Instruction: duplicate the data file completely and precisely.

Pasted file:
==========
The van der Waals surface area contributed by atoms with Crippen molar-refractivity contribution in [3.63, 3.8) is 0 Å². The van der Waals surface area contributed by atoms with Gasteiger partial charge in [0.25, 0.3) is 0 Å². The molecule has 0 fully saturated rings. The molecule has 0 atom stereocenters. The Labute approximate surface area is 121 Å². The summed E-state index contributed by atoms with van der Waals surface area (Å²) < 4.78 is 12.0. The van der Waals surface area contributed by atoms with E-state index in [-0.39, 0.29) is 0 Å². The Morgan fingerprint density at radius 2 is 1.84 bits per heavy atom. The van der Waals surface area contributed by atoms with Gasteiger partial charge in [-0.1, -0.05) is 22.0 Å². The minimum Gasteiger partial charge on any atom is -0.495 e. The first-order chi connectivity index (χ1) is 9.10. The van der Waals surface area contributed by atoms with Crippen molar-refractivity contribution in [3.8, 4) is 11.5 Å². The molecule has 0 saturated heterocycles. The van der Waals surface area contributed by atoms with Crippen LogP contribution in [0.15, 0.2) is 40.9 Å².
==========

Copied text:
The van der Waals surface area contributed by atoms with Crippen molar-refractivity contribution in [3.63, 3.8) is 0 Å². The van der Waals surface area contributed by atoms with Gasteiger partial charge in [0.25, 0.3) is 0 Å². The molecule has 0 fully saturated rings. The molecule has 0 atom stereocenters. The Labute approximate surface area is 121 Å². The summed E-state index contributed by atoms with van der Waals surface area (Å²) < 4.78 is 12.0. The van der Waals surface area contributed by atoms with E-state index in [-0.39, 0.29) is 0 Å². The Morgan fingerprint density at radius 2 is 1.84 bits per heavy atom. The van der Waals surface area contributed by atoms with Gasteiger partial charge in [-0.1, -0.05) is 22.0 Å². The minimum Gasteiger partial charge on any atom is -0.495 e. The first-order chi connectivity index (χ1) is 9.10. The van der Waals surface area contributed by atoms with Crippen molar-refractivity contribution in [3.8, 4) is 11.5 Å². The molecule has 0 saturated heterocycles. The van der Waals surface area contributed by atoms with Crippen LogP contribution in [0.15, 0.2) is 40.9 Å².